WASHINGTON -- Senate Majority Leader Bill Frist, frustrated by the audacious campaign of Democrats blocking judicial confirmations, begins a counter-offensive this week. He will start by returning to one of President Bush's nominees generally given up for dead. The effort will accelerate throughout this congressional session into mid-November, with one roll-call vote after another.
None of this may confirm any of the federal appellate court nominees marked for defeat by Sen. Edward M. Kennedy, the Democratic grand master, because they are deemed too conservative. This effort is intended to "refocus" (the word used by GOP strategists) on the unprecedented filibuster campaign to prevent a sitting president from selecting his own judiciary. The refocused struggle would peak early in the 2004 election year with a frontal assault on filibuster rules. Although no justice seems ready to leave the Supreme Court of his own volition this year, control of the highest court is ultimately at stake.
The GOP base, needed intact to re-elect George W. Bush, is angry -- angry with Kennedy's Democrats for blocking the judges, angry with Frist's Republicans for not trying harder. That could cost Bush's re-election if nothing is done.
Many Republican senators, mirroring their business supporters, would like to concede Kennedy's triumph on judges and get on with their own agenda. The GOP's will to fight has seemed lacking. Sen. Orrin Hatch, who as Judiciary Committee chairman manages this issue for the Republicans, has been passive. He has not aggressively demanded floor time to debate judges after the Senate refused seven times to invoke cloture on Miguel Estrada's now withdrawn nomination for the important District of Columbia Circuit.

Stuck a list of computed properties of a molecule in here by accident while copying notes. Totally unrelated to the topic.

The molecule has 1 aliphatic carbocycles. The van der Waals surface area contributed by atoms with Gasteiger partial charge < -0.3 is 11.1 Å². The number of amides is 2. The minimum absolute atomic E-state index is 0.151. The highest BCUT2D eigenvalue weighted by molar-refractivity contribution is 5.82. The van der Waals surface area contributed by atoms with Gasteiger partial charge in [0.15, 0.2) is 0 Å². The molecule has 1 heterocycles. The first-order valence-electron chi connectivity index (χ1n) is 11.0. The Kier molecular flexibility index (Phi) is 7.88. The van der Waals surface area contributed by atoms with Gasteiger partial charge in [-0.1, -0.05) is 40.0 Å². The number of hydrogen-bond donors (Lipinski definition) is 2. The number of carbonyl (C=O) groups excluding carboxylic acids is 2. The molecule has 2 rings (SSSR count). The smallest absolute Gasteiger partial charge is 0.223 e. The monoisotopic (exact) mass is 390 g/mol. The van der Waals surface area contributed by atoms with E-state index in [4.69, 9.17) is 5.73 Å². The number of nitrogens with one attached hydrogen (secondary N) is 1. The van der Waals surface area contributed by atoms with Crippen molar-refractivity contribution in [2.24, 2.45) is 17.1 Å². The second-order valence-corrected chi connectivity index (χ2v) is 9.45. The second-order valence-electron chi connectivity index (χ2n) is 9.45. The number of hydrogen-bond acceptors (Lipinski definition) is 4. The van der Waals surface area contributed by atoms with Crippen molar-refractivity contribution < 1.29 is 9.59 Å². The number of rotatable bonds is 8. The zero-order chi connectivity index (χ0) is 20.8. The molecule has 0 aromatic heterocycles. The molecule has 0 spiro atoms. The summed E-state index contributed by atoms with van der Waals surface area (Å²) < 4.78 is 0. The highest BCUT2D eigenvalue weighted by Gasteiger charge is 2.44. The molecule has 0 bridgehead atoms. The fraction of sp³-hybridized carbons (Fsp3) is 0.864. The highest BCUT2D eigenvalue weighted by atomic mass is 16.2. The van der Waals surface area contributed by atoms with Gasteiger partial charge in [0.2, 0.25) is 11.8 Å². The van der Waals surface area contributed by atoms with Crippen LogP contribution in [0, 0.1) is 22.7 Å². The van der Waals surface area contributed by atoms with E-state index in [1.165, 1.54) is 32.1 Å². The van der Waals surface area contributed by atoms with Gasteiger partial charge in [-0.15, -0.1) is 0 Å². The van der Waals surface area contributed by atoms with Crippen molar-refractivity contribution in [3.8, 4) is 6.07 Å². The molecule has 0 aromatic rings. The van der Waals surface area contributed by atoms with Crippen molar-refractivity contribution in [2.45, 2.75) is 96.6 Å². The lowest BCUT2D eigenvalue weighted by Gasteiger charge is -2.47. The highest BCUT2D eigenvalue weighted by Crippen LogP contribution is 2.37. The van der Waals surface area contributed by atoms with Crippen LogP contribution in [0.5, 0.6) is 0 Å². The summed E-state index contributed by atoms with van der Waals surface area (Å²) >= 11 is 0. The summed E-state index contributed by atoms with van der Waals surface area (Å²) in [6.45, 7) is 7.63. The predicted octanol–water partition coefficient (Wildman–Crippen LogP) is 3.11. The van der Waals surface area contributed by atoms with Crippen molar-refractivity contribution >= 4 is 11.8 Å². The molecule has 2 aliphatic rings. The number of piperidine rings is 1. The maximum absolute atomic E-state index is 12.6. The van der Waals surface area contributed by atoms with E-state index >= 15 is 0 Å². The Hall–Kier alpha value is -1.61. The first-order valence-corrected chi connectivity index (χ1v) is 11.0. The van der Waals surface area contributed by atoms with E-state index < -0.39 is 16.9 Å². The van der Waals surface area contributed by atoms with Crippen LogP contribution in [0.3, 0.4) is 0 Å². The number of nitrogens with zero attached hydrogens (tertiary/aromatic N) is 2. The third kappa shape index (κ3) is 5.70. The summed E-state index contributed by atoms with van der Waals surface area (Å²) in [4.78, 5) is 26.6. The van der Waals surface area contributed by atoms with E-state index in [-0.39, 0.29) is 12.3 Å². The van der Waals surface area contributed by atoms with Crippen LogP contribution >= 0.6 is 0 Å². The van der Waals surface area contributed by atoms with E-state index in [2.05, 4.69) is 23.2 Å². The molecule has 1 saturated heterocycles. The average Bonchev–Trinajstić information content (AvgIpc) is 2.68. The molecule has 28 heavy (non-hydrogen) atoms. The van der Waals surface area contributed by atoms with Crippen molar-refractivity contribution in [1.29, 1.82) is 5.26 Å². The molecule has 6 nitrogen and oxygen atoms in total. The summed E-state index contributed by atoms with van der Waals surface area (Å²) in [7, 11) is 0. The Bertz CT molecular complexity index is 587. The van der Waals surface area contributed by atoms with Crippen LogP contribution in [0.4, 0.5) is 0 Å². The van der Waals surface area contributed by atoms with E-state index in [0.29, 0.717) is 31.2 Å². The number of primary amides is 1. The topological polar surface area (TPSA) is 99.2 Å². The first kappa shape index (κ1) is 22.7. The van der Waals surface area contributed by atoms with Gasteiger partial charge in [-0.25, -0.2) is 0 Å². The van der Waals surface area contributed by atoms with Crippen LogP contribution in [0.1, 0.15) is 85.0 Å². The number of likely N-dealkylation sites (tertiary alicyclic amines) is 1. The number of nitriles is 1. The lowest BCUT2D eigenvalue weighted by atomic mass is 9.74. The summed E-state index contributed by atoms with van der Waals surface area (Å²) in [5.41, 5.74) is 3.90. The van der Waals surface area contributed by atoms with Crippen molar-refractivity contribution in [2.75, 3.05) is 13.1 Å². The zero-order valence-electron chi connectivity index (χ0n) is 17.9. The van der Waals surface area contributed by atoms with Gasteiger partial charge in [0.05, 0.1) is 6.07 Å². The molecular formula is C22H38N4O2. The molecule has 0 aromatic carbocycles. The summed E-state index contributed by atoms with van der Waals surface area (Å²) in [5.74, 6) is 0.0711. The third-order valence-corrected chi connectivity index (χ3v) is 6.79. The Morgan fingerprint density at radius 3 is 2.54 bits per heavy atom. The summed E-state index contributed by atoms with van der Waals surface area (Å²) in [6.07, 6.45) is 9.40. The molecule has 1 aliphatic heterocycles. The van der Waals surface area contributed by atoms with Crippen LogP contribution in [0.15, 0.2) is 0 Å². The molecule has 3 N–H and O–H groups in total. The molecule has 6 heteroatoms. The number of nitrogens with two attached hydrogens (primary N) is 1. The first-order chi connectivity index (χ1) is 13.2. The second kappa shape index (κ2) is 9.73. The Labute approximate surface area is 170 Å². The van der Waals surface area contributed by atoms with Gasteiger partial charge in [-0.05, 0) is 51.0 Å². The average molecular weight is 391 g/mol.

But rank-and-file Republicans care deeply. The president on the road mentions the failure to confirm judges in nearly every speech, and it evokes more applause than anything else. Republicans are sensitive to complaints that Frist is too timid to wage a 24-7 strategy to let Democrats talk themselves to death. They respond that some 45 disciplined Democrats cannot be forced to surrender.
Now, Frist is about to mount a campaign in three phases, lasting through what's left of this year's session.
Phase One: Start this week with a cloture vote on the nomination of U.S. District Judge Charles Pickering Sr. of Mississippi for the 5th Circuit in New Orleans. Pickering, bottled up in the Judiciary Committee during the 2001-02 Democratic interregnum, has just been sent to the Senate floor.
Phase Two: Next, order a cloture vote for the second time on Alabama State Attorney General William Pryor for the 11th Circuit in Atlanta. Claims by opponents that Pryor's "deeply held beliefs" taint him for the court have produced accusations of anti-Catholicism.
Phase Three: Vote on three female nominees. Attempts to get cloture on Texas Supreme Court Justice Priscilla Owen's nomination for the 5th Circuit has failed three times. California Superior Court Judge Carolyn Kuhl's two-year-old nomination for the 9th Circuit in San Francisco is coming to the Senate floor for the first time. Just released by the Judiciary Committee and already threatened with a filibuster is California Supreme Court Justice Janice Rogers Brown, an African-American.
Failure to reach 60 votes for cloture on each of these three women is scheduled to be followed by consideration of the bill co-sponsored by Frist and conservative Democratic Sen. Zell Miller of Georgia. That measure would reduce the number of votes needed to end filibusters on nominations. That, too, will be filibustered in order to defeat it.
All this refocusing is intended to set the scene for a bitter battle in next year's session of Congress. At that time, an effort may be made to rule out of order a filibuster against judicial nominations -- the "so-called" nuclear solution. This would require only 51 votes, but Frist does not even have that many today because of reluctance to tamper with the traditions of the Senate.
Whether or not Bill Frist's offensive eventually places any of these well-qualified judges on the bench, it will sound a stentorian refusal to surrender. That means a Republican president and a Republican-controlled Senate have not acquiesced in letting Ted Kennedy determine the membership of the federal judiciary. The battle resumes today.